My Lords, the Government recognise the importance of keeping sexual offences legislation under review. The Sexual Offences Act 2003 was amended in 2015 and again in 2017. We are currently reviewing the law around upskirting and considering the wider law on non-consensual photography.
My Lords, given that Mr Harvey Proctor has launched a civil action in the High Court, revealing in his particulars of claim the full name and identity of the man “Nick” who trashed the international reputation of Sir Edward Heath and others, and in so far as the public interest provisions under court procedure rules, which deny anonymity in the Proctor action, are in conflict with anonymity provisions in sexual offences legislation, surely the cloak of lifetime anonymity should not be extended to false accusers such as “Nick”, whose full name is now plastered across the internet worldwide. This was never, never, never the intention of Parliament. Is it not about time that we reviewed the law on anonymity?
My Lords, is the noble and learned Lord aware of the case, highlighted on Channel 4 last night and again in the Times this morning, of a defendant who was arrested for rape in 2015, charged 18 months later, suspended from his job without pay and whose case was dropped by the CPS yesterday? Are such cases the result of a failure in the law to protect the innocent—to uphold the principle of being innocent until proven guilty—or are they a failure of the police and the CPS properly to investigate such cases? What do the Government intend to do about it?
I am not going to comment on the particulars of an individual case. However, police guidance is clear that the name of a suspect should not be released before they are charged. The naming of people who have been charged with a sexual offence is consistent with the principle of open justice.
My Lords, does my noble and learned friend agree that when, in cases such as those of Sir Edward Heath—there would be many others such as Cliff Richard and Paul Gambaccini—people’s names are leaked or made public because the police are on a public fishing expedition and no charge is made, there is no formal way in which they can be acquitted? Therefore, their reputation is permanently damaged.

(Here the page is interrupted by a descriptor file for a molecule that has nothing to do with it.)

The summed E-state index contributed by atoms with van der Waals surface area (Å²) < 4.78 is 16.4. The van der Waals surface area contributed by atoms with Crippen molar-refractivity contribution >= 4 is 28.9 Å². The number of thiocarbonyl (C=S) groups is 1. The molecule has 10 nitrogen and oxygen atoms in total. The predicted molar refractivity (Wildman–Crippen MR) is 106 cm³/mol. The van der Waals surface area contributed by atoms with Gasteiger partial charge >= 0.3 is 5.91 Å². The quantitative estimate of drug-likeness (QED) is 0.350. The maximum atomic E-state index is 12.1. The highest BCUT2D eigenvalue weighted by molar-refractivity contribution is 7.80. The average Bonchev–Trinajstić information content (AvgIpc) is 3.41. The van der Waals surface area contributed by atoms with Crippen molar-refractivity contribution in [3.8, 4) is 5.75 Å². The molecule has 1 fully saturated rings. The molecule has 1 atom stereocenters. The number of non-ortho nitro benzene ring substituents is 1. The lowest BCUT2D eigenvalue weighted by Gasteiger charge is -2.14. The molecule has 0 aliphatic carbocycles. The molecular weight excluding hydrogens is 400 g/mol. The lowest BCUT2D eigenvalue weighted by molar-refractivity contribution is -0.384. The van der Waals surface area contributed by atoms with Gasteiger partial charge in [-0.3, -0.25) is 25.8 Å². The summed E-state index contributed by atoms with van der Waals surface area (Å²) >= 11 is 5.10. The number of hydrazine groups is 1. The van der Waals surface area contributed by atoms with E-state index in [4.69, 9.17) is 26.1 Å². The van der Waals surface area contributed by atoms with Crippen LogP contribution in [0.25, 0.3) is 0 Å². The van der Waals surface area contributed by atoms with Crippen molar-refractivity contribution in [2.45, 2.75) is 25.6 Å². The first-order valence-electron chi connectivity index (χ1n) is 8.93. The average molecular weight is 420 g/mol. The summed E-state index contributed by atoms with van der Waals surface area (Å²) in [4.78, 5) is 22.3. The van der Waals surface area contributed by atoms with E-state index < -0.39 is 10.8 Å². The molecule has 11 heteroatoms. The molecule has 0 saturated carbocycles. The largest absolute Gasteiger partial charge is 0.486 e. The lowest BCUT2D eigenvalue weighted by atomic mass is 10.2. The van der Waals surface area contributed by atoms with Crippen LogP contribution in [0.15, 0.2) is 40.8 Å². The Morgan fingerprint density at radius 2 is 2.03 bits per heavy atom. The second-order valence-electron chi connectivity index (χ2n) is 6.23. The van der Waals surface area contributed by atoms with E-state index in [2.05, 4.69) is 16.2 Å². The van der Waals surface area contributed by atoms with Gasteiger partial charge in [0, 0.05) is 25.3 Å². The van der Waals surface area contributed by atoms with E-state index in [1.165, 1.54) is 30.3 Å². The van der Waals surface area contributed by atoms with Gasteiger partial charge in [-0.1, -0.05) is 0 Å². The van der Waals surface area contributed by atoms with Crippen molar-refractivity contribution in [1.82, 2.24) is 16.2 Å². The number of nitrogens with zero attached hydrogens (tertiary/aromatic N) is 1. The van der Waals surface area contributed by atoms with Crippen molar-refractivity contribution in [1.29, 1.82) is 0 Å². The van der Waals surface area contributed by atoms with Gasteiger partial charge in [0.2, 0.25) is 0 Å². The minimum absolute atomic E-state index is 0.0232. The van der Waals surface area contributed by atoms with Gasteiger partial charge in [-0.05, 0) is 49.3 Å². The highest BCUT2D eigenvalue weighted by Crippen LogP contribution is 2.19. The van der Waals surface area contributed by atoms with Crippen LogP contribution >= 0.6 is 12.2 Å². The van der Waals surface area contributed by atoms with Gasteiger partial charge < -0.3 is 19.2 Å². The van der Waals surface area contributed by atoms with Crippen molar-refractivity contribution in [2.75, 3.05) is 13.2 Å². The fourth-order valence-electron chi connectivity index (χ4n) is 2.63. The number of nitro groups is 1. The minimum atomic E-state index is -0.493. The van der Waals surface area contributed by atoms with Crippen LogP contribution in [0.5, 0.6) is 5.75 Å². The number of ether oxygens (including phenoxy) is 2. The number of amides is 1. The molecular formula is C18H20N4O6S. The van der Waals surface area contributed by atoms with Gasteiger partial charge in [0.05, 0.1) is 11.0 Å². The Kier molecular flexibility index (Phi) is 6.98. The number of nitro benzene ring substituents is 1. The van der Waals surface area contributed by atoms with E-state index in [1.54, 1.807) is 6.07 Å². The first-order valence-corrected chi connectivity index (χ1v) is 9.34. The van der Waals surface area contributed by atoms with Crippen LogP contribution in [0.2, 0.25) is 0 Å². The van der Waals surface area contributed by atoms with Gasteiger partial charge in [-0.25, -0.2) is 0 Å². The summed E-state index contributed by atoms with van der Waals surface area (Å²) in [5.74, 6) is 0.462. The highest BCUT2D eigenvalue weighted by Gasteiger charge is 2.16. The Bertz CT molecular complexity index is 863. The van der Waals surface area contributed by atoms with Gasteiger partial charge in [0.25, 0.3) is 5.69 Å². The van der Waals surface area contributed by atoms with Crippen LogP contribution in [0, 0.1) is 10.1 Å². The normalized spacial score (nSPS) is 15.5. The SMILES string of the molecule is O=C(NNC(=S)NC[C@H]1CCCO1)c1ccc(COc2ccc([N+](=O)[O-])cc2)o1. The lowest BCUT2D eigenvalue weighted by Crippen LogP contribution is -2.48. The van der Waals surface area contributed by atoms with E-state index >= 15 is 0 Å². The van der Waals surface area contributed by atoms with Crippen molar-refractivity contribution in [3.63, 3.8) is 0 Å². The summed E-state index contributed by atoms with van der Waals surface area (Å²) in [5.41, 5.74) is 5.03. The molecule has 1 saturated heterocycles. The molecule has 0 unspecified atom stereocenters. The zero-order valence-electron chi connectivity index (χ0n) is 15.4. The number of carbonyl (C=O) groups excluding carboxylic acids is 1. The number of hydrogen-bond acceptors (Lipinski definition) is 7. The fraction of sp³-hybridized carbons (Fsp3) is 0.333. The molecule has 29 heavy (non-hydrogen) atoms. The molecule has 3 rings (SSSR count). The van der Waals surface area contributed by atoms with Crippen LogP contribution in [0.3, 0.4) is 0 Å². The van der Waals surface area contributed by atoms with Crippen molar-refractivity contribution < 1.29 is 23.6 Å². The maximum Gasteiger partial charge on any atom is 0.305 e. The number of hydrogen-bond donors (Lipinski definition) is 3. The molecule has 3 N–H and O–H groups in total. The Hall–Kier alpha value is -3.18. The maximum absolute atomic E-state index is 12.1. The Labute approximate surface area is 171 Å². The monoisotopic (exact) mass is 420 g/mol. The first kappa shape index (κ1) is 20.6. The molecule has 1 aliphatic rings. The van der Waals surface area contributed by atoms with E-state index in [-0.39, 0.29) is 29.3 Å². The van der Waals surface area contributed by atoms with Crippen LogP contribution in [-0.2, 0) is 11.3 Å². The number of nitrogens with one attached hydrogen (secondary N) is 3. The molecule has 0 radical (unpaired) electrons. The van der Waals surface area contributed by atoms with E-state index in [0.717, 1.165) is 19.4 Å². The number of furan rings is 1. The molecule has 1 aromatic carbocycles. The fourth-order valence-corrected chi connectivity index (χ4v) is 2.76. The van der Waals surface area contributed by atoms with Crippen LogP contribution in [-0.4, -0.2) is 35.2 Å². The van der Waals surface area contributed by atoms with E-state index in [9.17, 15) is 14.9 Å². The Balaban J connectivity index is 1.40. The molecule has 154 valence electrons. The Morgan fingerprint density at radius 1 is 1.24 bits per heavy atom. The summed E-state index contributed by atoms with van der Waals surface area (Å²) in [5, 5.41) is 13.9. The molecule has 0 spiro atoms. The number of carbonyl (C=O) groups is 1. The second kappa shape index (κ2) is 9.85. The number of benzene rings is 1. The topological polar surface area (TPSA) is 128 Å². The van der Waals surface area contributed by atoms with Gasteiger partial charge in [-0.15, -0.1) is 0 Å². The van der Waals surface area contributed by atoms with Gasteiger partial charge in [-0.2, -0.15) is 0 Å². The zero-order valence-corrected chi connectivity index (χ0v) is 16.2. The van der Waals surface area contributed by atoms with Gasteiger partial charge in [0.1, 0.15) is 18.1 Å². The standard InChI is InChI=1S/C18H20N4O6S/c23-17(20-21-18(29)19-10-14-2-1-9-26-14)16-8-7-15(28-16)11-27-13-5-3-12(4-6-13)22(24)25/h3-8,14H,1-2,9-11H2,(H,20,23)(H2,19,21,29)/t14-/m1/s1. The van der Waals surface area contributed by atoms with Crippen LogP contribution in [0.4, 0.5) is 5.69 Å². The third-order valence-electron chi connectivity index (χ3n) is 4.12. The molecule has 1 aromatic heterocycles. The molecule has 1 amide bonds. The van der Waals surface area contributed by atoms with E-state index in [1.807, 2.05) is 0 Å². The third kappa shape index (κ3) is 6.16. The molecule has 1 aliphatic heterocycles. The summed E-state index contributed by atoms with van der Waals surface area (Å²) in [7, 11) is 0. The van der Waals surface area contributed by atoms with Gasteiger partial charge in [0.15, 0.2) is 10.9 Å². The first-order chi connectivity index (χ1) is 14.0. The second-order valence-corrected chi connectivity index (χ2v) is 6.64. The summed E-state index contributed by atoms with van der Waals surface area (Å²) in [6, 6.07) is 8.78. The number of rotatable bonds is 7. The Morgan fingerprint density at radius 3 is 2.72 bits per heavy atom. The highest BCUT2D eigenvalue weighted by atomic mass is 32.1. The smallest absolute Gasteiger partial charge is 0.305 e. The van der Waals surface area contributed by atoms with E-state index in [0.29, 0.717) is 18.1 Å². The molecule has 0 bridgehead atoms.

We quite recognise the danger to a person’s reputation where their name is leaked prior to charge. That should not occur, as I indicated before. That does not mean that they do not have civil means of redress. The noble Lord referred to the case of Cliff Richard, who I understand has undertaken a civil course for redress in these circumstances.
Further to my noble friend’s question, the noble Baroness, Lady Williams of Trafford, informed the House recently that the Government have the power to establish an inquiry into Operation Conifer. Since the hopeless Wiltshire chief commissioner has made it clear that he will not take any action, will the Government now establish this inquiry so that the reputation of Sir Edward is not left in intolerable limbo?
My Lords, can I take the Minister back to the question asked by my noble friend Lady Corston? His answer seemed rather complacent. If on Google women who have been victims of rape can be identified and help is being offered to do that, surely the Minister would want the Government to take some action and not just accept it.
With respect to the noble Baroness, there was no complacency in my previous answer. Clearly, we will look at the facts and circumstances of any complaint and then determine what action it is appropriate to take. However, it would not be appropriate to anticipate prosecution or other action without a proper investigation of the facts. Indeed, that underlies many of the complaints made here today.
I am not sure that I would necessarily draw a strict distinction between those two terms, but clearly no charge will made unless the police have an element of evidence. Where a case is not proceeded with by way of prosecution, that may be because of an absence of a sufficiency of evidence.
Further to the answer that I understood my noble and learned friend to give earlier on, will he recognise that many people who have faced such accusations have spent many hundreds of thousands of pounds dealing with lawyers and seeking representation to clear their name before any decision is taken about no further action? To suggest that they should then pursue redress implies that they have the resources to pursue that claim. For many of them, that is just not financially practicable.
My Lords, I entirely agree with the observations of my noble friend: it may well be that some of those who are charged and indeed prosecuted and found not guilty of an offence do not have the means to take civil action in order to vindicate a complaint about the way in which they were treated.